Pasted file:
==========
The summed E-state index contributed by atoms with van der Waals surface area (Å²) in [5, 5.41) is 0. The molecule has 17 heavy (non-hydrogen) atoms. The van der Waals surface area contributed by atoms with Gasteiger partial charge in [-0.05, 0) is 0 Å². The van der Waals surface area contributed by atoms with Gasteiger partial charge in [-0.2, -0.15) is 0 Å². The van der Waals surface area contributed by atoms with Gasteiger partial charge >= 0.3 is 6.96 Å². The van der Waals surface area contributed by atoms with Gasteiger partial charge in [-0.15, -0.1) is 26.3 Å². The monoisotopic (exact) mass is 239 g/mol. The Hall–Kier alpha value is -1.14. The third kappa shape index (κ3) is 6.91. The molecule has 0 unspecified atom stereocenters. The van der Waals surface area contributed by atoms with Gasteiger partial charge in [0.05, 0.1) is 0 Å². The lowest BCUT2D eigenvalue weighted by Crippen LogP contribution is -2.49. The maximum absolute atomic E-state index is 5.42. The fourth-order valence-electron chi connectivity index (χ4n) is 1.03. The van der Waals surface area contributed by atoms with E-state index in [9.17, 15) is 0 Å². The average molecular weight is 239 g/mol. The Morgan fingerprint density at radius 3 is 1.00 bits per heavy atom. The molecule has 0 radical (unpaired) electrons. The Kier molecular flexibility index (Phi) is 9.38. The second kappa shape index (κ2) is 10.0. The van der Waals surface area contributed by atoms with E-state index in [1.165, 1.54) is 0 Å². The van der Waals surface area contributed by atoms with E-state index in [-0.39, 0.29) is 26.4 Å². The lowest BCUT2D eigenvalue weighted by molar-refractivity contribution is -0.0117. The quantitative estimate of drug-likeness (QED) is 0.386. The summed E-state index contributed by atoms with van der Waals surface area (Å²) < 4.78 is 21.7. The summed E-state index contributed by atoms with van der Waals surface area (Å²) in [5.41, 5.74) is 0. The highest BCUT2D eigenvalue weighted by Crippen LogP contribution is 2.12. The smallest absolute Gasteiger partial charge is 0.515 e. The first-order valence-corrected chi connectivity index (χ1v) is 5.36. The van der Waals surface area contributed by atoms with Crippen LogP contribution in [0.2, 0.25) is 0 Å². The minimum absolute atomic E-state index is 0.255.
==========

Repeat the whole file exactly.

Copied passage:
The summed E-state index contributed by atoms with van der Waals surface area (Å²) in [5, 5.41) is 0. The molecule has 17 heavy (non-hydrogen) atoms. The van der Waals surface area contributed by atoms with Gasteiger partial charge in [-0.05, 0) is 0 Å². The van der Waals surface area contributed by atoms with Gasteiger partial charge in [-0.2, -0.15) is 0 Å². The van der Waals surface area contributed by atoms with Gasteiger partial charge >= 0.3 is 6.96 Å². The van der Waals surface area contributed by atoms with Gasteiger partial charge in [-0.15, -0.1) is 26.3 Å². The monoisotopic (exact) mass is 239 g/mol. The Hall–Kier alpha value is -1.14. The third kappa shape index (κ3) is 6.91. The molecule has 0 unspecified atom stereocenters. The van der Waals surface area contributed by atoms with Gasteiger partial charge in [0.05, 0.1) is 0 Å². The lowest BCUT2D eigenvalue weighted by Crippen LogP contribution is -2.49. The maximum absolute atomic E-state index is 5.42. The fourth-order valence-electron chi connectivity index (χ4n) is 1.03. The van der Waals surface area contributed by atoms with E-state index in [9.17, 15) is 0 Å². The average molecular weight is 239 g/mol. The Morgan fingerprint density at radius 3 is 1.00 bits per heavy atom. The molecule has 0 radical (unpaired) electrons. The Kier molecular flexibility index (Phi) is 9.38. The second kappa shape index (κ2) is 10.0. The van der Waals surface area contributed by atoms with E-state index in [1.165, 1.54) is 0 Å². The van der Waals surface area contributed by atoms with E-state index in [-0.39, 0.29) is 26.4 Å². The lowest BCUT2D eigenvalue weighted by molar-refractivity contribution is -0.0117. The quantitative estimate of drug-likeness (QED) is 0.386. The summed E-state index contributed by atoms with van der Waals surface area (Å²) < 4.78 is 21.7. The summed E-state index contributed by atoms with van der Waals surface area (Å²) in [5.41, 5.74) is 0. The highest BCUT2D eigenvalue weighted by Crippen LogP contribution is 2.12. The smallest absolute Gasteiger partial charge is 0.515 e. The first-order valence-corrected chi connectivity index (χ1v) is 5.36. The van der Waals surface area contributed by atoms with Crippen LogP contribution in [0.2, 0.25) is 0 Å². The minimum absolute atomic E-state index is 0.255.